The financial sector has expanded massively over the last 30 years. International barriers to the flow of capital have been removed, investors have been granted greater power within companies and securitization means almost any asset can be transformed into a financial product.
For Professor Afshin Mehrpouya, this has had a significant impact on the life of company executives. Investors now feature far more frequently in managerial decisions and initiatives have to pass the test of the annual general meeting.
“The critics say this leads to increased volatility because of the mobile and short-term nature of the dominant forms of international finance,” he adds. However, investor power and market stability are not necessarily opposed. About 70% of wealth in the global financial markets is controlled by pension funds, insurers and sovereign wealth funds, and all of these “asset owners” have an inherent long-term focus.
The pressures of the stock market, quarterly reporting, bonuses based on short-term returns, and weak supervision of how large portions of their assets are managed by asset management firms, however, poses a serious challenge for these investors to maintain their long-term mandate. As a result, the voice and aspirations of the citizen, who is the beneficiary of these investments can be hard to hear over these pressing financial concerns.
Despite these challenges, the recent trend is for an increasing number of asset owners to allocate more money to environmental and social causes. Major asset owners such as CalPERS (US), ABP Netherlands), USS (UK), FRR (France) and especially the Government Pension Fund Global (Norway) are striking examples of this type of investment strategy.
More investors are exercising their shareholder rights to push for long-termism and environmental and social sustainability in their portfolios. The recent divestment of major investors such as Axa Asset Management and Allianz, from coal assets underlines this growing trend.
In reality, the dominant and loudest voices in the AGMs of major companies are still those of investors with a narrow financial focus pushing for short-term results. The fundamental challenge is to ensure that the will of beneficiaries and the long-term mandate of asset owners is better reflected in the investment management practices of asset managers.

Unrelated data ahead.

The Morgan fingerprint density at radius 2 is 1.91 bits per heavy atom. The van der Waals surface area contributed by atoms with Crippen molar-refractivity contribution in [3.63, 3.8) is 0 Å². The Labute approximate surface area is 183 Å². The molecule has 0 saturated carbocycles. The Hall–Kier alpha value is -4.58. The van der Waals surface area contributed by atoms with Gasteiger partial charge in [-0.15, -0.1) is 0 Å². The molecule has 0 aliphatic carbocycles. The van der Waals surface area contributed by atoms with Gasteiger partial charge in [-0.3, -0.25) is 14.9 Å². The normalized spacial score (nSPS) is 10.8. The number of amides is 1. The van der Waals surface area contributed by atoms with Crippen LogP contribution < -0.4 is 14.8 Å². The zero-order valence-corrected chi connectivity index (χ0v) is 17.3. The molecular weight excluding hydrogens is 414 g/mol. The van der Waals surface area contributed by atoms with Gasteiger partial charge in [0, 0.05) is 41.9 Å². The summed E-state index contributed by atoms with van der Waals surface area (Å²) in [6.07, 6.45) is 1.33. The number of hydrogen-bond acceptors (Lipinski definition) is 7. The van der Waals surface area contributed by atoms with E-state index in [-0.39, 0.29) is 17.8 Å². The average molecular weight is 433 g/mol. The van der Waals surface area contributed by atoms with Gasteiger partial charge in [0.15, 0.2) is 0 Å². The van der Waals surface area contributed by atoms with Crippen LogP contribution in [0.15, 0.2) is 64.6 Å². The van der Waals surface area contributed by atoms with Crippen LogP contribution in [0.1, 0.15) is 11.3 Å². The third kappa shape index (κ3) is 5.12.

“Even though you say you’re in this business for the long-term, when you report on the short-term you expose yourself to short-term pressures.” Professor Afshin Mehrpouya
FINANCE WITH A POSITIVE SOCIAL IMPACT
Impact investment is a growing trend that aims to increase financial flows into social and environmental initiatives across the world. Impact investors look for projects that offer both financial returns and positive social outcomes, in areas such as education and healthcare.
“These investments can have greater social impact than mainstream financial attempts at integrating environmental and social concerns into portfolio management because this type of investment strategy focuses directly on areas of real social need,” states Professor Mehrpouya.
However, the fundamental challenge is the difficulty in measuring the positive and constructive social impact of these investments on the communities receiving the capital. Considerable care also has to be taken to ensure that imposing financial obligations on organizations, which provide public goods, does not compromise their core values and focus.
Another very promising development is the rise of decentralized financial services – such as crowdfunding platforms and peer-to-peer mobile banking in remote and poor communities. B-Kash in Bangladesh is just one inspiring example. When the company was founded in 2010, 90% of Bangladeshis had never used a bank. By capitalizing on rapidly expanding mobile phone use among the poorest pockets of the population, BKash quickly expanded its peer-to-peer financial services. It now has over 24 million users – about one in three adults old enough to have an account. This type of financial service enables poor, rural communities to access markets, trade their products without have to use middlemen, and keep more of the returns.
Kiva is another example of a highly successful decentralized finance initiative. This peer-to-peer lending platform has now facilitated loans to over 2.5 million borrowers, who would not normally be able to borrow from traditional banks. In Kenya, M-Pesa uses microfinancing to bring the tradition of financially supporting the extended family into the 21st century, by increasing its reach and facilitating financial aid from family and friends overseas.
By integrating financial services into communities and their social relationships, these peer-to-peer services are more likely to support the long-term needs of local communities than distant investors, and help finance to become a driver of social good.
“Companies end up paying for environmental and social damage. They lose their license to operate. Long-term investors either divest or put pressure on them to change their behavior.” Professor Afshin Mehrpouya